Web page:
Ananda is “a benign little group” says religion expert J. Gordon Melton
Palo Alto Daily News
Friday, February 20, 1998
One of the nation’s top cult experts said yesterday the verdict against the Ananda Church and its swami is unjust and will likely be overturned on appeal.
“This wasn’t an award which should have been made. It doesn’t seem to me to be anything worth $1.6 million. I don’t see any abuse,” said J. Gordon Melton, director of the Institute for the Study of American Religion in Santa Barbara.
Melton said the woman who successfully sued the church had a consensual affair with a church minister, but that’s not something for which the church and its swami should be held liable.
‘A benign little group’
Melton, an adjunct professor at the University of California at Santa Barbara who has been studying New Age religions for more than 30 years, described the Ananda Church of Self Realization as “a benign little group.”
“I’ve never seen anything cult-ish about it,” Melton said. A San Mateo County Superior Court jury yesterday awarded $1 million in punitive damages to 34-year-old Anne Marie Bertolucci, a Palo Alto woman who left the church and sued it for sexual exploitation.
Yesterday’s award is on top of $625,000 in compensatory damages the jury awarded Bertolucci on Feb. 5 after it found the church’s leader guilty of unwelcome sexual conduct with members. The church was started in 1968 by J. Donald Walters, who goes by the name Swami Kriyananda. Today, the 72-year-old swami is the head of an organization with about 2,500 members worldwide, including churches in Palo Alto, Nevada City, Sacramento, Portland, Seattle and Italy.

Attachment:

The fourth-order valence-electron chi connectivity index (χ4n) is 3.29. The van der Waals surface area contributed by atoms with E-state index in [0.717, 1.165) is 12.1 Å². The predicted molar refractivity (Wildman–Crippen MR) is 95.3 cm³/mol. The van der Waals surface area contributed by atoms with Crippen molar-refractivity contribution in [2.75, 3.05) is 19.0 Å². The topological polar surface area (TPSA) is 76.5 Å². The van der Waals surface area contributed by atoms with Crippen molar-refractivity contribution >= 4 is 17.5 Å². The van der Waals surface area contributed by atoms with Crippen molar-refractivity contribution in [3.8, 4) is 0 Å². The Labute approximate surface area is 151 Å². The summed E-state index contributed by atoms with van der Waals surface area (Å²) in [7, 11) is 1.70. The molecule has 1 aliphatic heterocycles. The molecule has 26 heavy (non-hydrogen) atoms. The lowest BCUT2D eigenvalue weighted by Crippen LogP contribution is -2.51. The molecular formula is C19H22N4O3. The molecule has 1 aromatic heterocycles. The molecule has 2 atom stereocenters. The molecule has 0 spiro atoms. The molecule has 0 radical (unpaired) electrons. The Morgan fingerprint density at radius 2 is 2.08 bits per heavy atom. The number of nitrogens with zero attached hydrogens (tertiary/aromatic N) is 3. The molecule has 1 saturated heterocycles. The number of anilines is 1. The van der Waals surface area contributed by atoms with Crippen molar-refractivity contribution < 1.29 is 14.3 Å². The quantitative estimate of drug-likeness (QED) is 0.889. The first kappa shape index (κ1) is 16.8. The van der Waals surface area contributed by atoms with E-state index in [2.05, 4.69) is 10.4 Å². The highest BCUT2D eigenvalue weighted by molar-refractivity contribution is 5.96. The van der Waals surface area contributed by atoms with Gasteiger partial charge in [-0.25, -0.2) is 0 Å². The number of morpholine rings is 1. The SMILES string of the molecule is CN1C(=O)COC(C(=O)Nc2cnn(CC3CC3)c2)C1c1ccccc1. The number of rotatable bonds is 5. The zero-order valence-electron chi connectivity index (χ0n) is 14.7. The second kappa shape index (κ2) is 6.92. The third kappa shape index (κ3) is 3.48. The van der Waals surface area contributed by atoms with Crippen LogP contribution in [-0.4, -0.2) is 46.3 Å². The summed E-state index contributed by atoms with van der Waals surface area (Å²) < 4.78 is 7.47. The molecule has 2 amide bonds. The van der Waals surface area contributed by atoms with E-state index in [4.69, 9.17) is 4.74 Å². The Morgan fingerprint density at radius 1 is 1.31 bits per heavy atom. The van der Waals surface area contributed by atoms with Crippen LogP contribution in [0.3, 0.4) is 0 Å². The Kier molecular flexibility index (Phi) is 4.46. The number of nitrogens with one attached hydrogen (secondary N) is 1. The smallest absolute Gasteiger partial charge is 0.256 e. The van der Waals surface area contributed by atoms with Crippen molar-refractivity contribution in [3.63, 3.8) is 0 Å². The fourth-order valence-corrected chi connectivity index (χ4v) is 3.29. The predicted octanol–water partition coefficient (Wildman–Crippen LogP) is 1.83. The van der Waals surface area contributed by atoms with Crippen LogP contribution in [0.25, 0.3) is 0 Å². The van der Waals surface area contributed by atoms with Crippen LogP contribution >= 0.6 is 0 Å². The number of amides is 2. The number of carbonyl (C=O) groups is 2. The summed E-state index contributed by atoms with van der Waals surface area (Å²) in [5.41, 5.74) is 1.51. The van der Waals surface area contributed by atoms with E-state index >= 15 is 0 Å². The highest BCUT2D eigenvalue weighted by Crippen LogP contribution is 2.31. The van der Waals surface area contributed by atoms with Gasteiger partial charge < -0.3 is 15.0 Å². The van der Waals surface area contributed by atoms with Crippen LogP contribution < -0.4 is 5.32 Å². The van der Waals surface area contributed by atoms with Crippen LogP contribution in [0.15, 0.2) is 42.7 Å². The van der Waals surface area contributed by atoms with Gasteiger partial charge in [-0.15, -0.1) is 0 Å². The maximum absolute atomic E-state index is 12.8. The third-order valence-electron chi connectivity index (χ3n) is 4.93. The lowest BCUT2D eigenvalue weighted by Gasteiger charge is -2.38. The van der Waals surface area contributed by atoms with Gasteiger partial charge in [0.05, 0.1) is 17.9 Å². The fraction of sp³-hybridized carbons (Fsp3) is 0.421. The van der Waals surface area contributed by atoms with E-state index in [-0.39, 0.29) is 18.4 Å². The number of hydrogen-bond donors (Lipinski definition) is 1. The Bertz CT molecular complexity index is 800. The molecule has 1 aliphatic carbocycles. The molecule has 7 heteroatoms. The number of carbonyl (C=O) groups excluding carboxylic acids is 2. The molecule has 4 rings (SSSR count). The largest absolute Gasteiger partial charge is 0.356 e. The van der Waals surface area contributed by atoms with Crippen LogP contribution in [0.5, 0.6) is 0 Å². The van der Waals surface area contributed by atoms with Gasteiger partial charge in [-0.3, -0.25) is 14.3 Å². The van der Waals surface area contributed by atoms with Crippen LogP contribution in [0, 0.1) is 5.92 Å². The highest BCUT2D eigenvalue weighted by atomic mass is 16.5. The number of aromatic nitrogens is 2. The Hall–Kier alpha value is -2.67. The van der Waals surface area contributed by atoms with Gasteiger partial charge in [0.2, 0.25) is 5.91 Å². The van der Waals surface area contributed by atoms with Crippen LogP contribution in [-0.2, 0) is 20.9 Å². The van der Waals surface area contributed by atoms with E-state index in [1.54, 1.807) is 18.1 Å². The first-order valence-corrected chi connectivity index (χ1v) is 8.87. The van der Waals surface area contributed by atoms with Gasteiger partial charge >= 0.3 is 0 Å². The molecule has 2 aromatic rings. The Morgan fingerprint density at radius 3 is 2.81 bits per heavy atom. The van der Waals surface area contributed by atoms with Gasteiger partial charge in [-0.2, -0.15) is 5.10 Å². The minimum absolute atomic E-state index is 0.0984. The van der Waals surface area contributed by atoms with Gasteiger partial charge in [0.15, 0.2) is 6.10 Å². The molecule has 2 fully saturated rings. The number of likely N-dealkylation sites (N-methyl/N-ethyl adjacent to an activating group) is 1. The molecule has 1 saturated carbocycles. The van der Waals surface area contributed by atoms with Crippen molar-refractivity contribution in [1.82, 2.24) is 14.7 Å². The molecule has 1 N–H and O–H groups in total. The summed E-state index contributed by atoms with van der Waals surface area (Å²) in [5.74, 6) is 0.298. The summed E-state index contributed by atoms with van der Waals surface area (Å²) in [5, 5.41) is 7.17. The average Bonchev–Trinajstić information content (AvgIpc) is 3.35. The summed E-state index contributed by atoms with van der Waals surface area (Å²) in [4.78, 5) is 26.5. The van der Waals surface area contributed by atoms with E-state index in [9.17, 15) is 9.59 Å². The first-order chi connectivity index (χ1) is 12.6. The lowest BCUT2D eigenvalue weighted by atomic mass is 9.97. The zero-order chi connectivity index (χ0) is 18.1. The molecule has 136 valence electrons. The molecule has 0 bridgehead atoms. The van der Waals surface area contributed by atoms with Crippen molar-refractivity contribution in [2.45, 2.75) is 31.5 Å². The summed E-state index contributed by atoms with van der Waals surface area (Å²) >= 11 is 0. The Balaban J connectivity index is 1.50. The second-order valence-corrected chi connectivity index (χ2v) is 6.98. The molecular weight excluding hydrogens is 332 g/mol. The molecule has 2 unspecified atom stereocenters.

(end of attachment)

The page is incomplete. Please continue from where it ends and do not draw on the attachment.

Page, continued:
“He’s just always been there as a secondary American guru. The swami hasn’t been a forceful type guru. He’s California laid back,” Melton said. Melton said foreign gurus drew the most controversy in the U.S.
During a 10-week trial, Bertolucci’s attorneys, Michael Flynn and Ford Greene, portrayed Ananda as a cult and said the swami calls the shots. “Whatever the swami wants the swami gets,” Greene said. The lawyers argued the church slowly brainwashes its followers through chanting, monopolizing followers’ time and isolating them from their families. Brainwashing was a common theme in lawsuits against New Age churches in the 1980s and several multi-million jury verdicts were based on it, Melton said.
The argument fell out of favor after a report in the late 1980s from the American Psychological Association which claimed there’s no scientific basis for brainwashing, Melton said.
The report was used to overturn several so-called cult cases, and brainwashing fell out of favor as an argument in lawsuits filed by disgruntled former New Age church members, he said.
That’s what makes the Ananda case unique — the primary argument was sexual exploitation, but it was coupled with brainwashing, Melton said.
“This is the first one of any importance this decade,” Melton said.
History, however, will look upon the Ananda case [as] an oddball rather than a precedent-setting moment in New Age religion, Melton said.
“It will be reversed on appeal,” he said.